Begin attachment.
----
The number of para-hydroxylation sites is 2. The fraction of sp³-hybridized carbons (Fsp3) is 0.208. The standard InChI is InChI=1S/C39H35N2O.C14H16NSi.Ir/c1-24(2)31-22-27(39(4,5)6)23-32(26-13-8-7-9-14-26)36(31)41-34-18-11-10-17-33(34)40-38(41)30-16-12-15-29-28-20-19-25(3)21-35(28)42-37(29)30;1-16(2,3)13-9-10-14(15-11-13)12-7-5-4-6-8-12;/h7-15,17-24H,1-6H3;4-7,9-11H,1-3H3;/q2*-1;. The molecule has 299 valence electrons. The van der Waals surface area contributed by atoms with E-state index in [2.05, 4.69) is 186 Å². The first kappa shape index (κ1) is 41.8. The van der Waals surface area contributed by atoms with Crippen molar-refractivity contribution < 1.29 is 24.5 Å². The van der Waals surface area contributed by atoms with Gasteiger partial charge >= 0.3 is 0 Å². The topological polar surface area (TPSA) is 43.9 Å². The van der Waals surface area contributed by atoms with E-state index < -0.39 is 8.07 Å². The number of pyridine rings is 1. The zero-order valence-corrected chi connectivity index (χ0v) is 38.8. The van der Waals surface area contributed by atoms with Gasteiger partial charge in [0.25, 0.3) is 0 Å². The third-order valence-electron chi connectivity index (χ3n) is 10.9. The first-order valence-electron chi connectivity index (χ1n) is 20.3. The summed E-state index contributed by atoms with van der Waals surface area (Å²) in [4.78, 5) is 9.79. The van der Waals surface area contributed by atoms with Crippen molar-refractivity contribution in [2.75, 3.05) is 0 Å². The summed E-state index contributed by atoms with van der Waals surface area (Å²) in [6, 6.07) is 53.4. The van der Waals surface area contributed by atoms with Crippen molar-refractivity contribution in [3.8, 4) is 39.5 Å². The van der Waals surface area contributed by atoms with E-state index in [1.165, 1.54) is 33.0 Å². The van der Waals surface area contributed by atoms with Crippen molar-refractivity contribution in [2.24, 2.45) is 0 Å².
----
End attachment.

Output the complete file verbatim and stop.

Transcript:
The number of para-hydroxylation sites is 2. The fraction of sp³-hybridized carbons (Fsp3) is 0.208. The standard InChI is InChI=1S/C39H35N2O.C14H16NSi.Ir/c1-24(2)31-22-27(39(4,5)6)23-32(26-13-8-7-9-14-26)36(31)41-34-18-11-10-17-33(34)40-38(41)30-16-12-15-29-28-20-19-25(3)21-35(28)42-37(29)30;1-16(2,3)13-9-10-14(15-11-13)12-7-5-4-6-8-12;/h7-15,17-24H,1-6H3;4-7,9-11H,1-3H3;/q2*-1;. The molecule has 299 valence electrons. The van der Waals surface area contributed by atoms with E-state index in [2.05, 4.69) is 186 Å². The first kappa shape index (κ1) is 41.8. The van der Waals surface area contributed by atoms with Crippen molar-refractivity contribution < 1.29 is 24.5 Å². The van der Waals surface area contributed by atoms with Gasteiger partial charge >= 0.3 is 0 Å². The topological polar surface area (TPSA) is 43.9 Å². The van der Waals surface area contributed by atoms with E-state index < -0.39 is 8.07 Å². The number of pyridine rings is 1. The zero-order valence-corrected chi connectivity index (χ0v) is 38.8. The van der Waals surface area contributed by atoms with Gasteiger partial charge in [0.25, 0.3) is 0 Å². The third-order valence-electron chi connectivity index (χ3n) is 10.9. The first-order valence-electron chi connectivity index (χ1n) is 20.3. The summed E-state index contributed by atoms with van der Waals surface area (Å²) in [4.78, 5) is 9.79. The van der Waals surface area contributed by atoms with Crippen molar-refractivity contribution in [2.75, 3.05) is 0 Å². The summed E-state index contributed by atoms with van der Waals surface area (Å²) in [6, 6.07) is 53.4. The van der Waals surface area contributed by atoms with Crippen molar-refractivity contribution in [3.8, 4) is 39.5 Å². The van der Waals surface area contributed by atoms with E-state index in [1.165, 1.54) is 33.0 Å². The van der Waals surface area contributed by atoms with Crippen molar-refractivity contribution in [2.24, 2.45) is 0 Å².